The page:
The World Health Organization says security issues could hamper efforts to contain an Ebola outbreak in the eastern Democratic Republic of Congo. The outbreak is in conflict-ridden North Kivu province, where some areas are too dangerous for health care workers to go.
As of Wednesday, about two weeks after the Ebola outbreak was declared in North Kivu province, there were 78 confirmed and probable cases of the viral disease, including 44 deaths.
That is nearly double the number of cases reported during a recent and separate Ebola outbreak in Equateur Province.
Health workers have fanned out in North Kivu, tracking down contacts of Ebola victims and giving them an experimental vaccine. But WHO spokesman Tarik Jasarevic says more cases of Ebola are expected to be seen in the coming days and weeks.
“It will get worse before it gets better," he said. "We do not know if we are having all transmission chains identified. We expect to see more cases as a result of earlier infections and these infections are developing into illness.”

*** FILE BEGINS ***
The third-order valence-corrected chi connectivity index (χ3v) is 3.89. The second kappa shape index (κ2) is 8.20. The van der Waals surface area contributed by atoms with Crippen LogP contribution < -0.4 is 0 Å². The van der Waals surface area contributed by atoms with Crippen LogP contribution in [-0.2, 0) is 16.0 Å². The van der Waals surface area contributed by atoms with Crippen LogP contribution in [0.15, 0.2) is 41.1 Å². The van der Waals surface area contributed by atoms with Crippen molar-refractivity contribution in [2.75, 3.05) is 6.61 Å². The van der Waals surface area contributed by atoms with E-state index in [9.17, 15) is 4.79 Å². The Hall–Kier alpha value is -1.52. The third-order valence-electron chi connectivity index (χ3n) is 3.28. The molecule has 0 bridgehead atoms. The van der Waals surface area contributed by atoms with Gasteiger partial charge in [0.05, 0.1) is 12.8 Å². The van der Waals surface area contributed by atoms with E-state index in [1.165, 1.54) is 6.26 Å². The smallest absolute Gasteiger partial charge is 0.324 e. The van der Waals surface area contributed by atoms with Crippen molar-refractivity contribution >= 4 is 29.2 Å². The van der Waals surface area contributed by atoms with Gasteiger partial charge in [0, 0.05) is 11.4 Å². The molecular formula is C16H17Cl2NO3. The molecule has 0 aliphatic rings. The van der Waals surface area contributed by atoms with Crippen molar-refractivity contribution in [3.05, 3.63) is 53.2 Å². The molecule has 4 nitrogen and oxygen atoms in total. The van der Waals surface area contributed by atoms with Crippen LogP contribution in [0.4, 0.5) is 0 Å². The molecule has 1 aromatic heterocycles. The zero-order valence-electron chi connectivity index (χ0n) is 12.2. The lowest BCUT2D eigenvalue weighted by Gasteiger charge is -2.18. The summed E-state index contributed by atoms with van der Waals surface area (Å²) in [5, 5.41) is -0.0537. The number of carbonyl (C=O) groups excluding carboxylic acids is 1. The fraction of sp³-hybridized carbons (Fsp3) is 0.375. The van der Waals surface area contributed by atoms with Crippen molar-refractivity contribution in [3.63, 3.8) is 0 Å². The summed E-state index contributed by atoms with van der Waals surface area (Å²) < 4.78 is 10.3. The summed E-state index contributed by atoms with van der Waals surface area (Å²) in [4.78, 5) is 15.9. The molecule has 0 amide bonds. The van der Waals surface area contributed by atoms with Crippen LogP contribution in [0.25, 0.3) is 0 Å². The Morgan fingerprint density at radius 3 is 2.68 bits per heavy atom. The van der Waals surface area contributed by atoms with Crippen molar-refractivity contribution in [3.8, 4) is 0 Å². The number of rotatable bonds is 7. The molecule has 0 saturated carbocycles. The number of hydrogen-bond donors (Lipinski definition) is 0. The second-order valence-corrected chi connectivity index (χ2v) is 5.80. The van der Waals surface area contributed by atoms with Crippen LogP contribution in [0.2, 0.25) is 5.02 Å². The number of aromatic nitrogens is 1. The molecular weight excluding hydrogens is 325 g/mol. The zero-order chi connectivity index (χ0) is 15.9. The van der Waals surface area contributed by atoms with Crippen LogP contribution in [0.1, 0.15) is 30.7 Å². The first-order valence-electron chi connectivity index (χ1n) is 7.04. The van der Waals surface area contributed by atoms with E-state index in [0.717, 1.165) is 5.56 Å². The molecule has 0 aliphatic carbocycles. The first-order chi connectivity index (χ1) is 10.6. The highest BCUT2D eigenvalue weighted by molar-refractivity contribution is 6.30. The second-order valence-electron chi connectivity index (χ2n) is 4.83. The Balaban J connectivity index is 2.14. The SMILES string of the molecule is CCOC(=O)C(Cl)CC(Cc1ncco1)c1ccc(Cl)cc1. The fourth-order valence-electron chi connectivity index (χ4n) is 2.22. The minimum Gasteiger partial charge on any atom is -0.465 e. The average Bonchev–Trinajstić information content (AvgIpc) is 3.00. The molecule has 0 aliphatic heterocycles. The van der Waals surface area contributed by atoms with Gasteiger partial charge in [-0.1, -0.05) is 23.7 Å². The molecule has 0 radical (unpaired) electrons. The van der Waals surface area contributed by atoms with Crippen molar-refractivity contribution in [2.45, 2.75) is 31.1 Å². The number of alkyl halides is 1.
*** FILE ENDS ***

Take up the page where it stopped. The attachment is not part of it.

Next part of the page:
He tells VOA that health workers are able to move around freely in the towns of Mangina and Beni, which are the epicenters of the disease. It is the other parts of the province that have the WHO worried.
“There are areas just next to Mangina that are level four on the UNDSS Security scale, which means that it is an area not to go to ... We still do not have a full epidemiological picture, so ... the worst-case scenario is that we have these security blind spots where the epidemic could take hold and then we do not know about it," he said.
The WHO reports it is using the same Ebola vaccine that helped contain the outbreak in Equateur province.
So far, it says nearly 500 people in North Kivu have been vaccinated, including health care workers and people who have come in contact with confirmed cases of the deadly disease.